Parents take note: There’s a new kid on the block that could mean up to £2,000 to help towards childcare costs.
The Tax Free Childcare scheme launches this month, and is to be gradually rolled out to everyone across the year.
Yet with a range of childcare help already out there, you need to ensure you’re picking the right one. Thankfully figuring that out isn’t too difficult.
First, see if you’re due free childcare, if not, go for free cash towards it, if not, grab a scheme that effectively discounts the cost.
So I’m going to take you through it in that order, rather than just focus on the changes.
When I’m talking about childcare, the definition for this purpose is specifically Ofsted (or equivalent in the rest of the UK) registered nurseries, nannies, childminders, after-school clubs, or summer school (even if that’s all they go to).
For full information see www.mse.me/childcarecosts.
Here’s a quick rundown.
1. Are you eligible for what will be up to 30 hours a week of FREE childcare?
Currently, in England for at least 38 weeks a year everyone with a three or four-year-old (or two year old if you’ve low income), is entitled to 15 hours a week of free state or private nursery childcare.
From September 2017, this will increase to 30 hours a week, but only if you earn at least £115 a week (if a couple both parents must) but neither parent earns over £100,000 a year.
Similar schemes, but with variations on hours, are available across the UK.
2. Paying for childcare? Are you eligible for childcare tax credits (free cash).
If you pay for childcare, for a child up to age 15, and are a single parent working 16+ hours a week, or a couple BOTH working 16+ hours a week, with total household income under £40,000, you should definitely check if you’re entitled to childcare tax credits.
Now let me be very clear, this doesn’t mean you will be eligible – it’s far too com-plex to say that – just that it’s worth calling the tax credit hotline on 0345 300 3900 to check.
Tax credits are just a cash payment into your bank account, and they can be big, with typical payouts around £3,000 a year.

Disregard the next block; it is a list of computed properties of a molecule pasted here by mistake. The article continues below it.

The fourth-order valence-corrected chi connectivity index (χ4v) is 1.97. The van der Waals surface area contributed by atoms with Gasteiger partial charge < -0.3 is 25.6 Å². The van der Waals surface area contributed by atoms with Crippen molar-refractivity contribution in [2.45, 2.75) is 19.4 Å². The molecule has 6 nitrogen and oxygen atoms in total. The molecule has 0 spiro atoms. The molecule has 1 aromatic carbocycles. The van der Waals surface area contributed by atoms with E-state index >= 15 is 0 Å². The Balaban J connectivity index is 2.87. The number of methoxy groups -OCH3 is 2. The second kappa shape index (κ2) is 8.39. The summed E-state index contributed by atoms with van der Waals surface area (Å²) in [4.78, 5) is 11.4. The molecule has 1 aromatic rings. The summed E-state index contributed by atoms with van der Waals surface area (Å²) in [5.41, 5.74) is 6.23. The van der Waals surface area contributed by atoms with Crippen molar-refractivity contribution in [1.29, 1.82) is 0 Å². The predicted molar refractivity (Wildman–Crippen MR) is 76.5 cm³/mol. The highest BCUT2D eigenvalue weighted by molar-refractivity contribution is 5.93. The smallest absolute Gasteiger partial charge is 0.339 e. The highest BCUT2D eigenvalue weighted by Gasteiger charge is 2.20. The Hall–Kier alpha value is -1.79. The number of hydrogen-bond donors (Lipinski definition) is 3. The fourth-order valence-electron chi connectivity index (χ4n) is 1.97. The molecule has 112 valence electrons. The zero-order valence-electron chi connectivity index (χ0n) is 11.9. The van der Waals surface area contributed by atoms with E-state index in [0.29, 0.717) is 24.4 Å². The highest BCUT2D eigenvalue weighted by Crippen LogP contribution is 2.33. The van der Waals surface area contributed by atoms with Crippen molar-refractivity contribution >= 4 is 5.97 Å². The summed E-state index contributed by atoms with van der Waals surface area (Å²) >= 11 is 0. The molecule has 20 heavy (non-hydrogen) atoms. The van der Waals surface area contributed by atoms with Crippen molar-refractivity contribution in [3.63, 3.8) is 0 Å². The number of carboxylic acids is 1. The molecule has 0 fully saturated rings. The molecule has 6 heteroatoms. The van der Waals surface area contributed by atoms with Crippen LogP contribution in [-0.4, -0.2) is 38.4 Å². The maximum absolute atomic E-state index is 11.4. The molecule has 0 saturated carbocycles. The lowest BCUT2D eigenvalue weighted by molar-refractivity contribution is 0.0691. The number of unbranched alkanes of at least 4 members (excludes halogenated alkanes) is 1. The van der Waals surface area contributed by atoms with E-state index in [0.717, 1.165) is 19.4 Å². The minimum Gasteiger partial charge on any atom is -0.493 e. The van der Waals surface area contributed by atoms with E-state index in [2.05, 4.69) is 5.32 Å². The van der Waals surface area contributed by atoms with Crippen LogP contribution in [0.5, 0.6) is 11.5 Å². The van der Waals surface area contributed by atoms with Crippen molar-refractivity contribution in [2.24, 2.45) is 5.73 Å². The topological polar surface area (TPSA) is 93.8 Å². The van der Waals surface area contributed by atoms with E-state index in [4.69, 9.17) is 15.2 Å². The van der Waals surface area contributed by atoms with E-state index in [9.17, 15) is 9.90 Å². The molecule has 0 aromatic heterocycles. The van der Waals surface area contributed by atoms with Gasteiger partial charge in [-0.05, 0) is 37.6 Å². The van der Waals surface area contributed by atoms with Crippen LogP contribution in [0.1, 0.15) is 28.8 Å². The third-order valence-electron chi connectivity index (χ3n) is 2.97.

It’s worth noting that technically the real name of childcare tax credit is the ‘childcare element of working tax credit’ (totally different to child tax credits).
If you’re entitled to childcare tax credits, then go for it, as it’s free cash, unlike the two schemes below which are discounts.
If you get tax credits you’re not then allowed to get Tax Free Childcare and while you can get childcare vouchers, doing that may reduce your tax credits, so isn’t worth it.
3. Discounted childcare via vouchers – but sign up soon.
The Childcare Vouchers scheme is run via employers, and you can only do it if your employer offers it – thankfully many do, especially bigger firms.
What usually happens is your employer will let you trade in salary for vouchers. For example, a basic-rate taxpayer can swap £1,000 of salary, which after tax and national insurance is only £700ish in your pay packet, for £1,000 in childcare vouchers.
You can then use them to pay for childcare. So you’re up £300 per £1,000.
Full help on this at www.mse.me/childvouchers.
Any parent can do this, but vouchers are gradually being phased out due to the launch of the Tax Free Childcare.
If you’re not part of a scheme by April 2018, you won’t be able to sign up after, so don’t miss out.
Even if you don’t need the vouchers, just get a very small amount to start, then you can increase it later.
* Martin Lewis is the Founder and Chair of MoneySavingExpert.com. To join the 12 million people who get his free Money Tips weekly email, go to www.moneysavingexpert.com/latesttip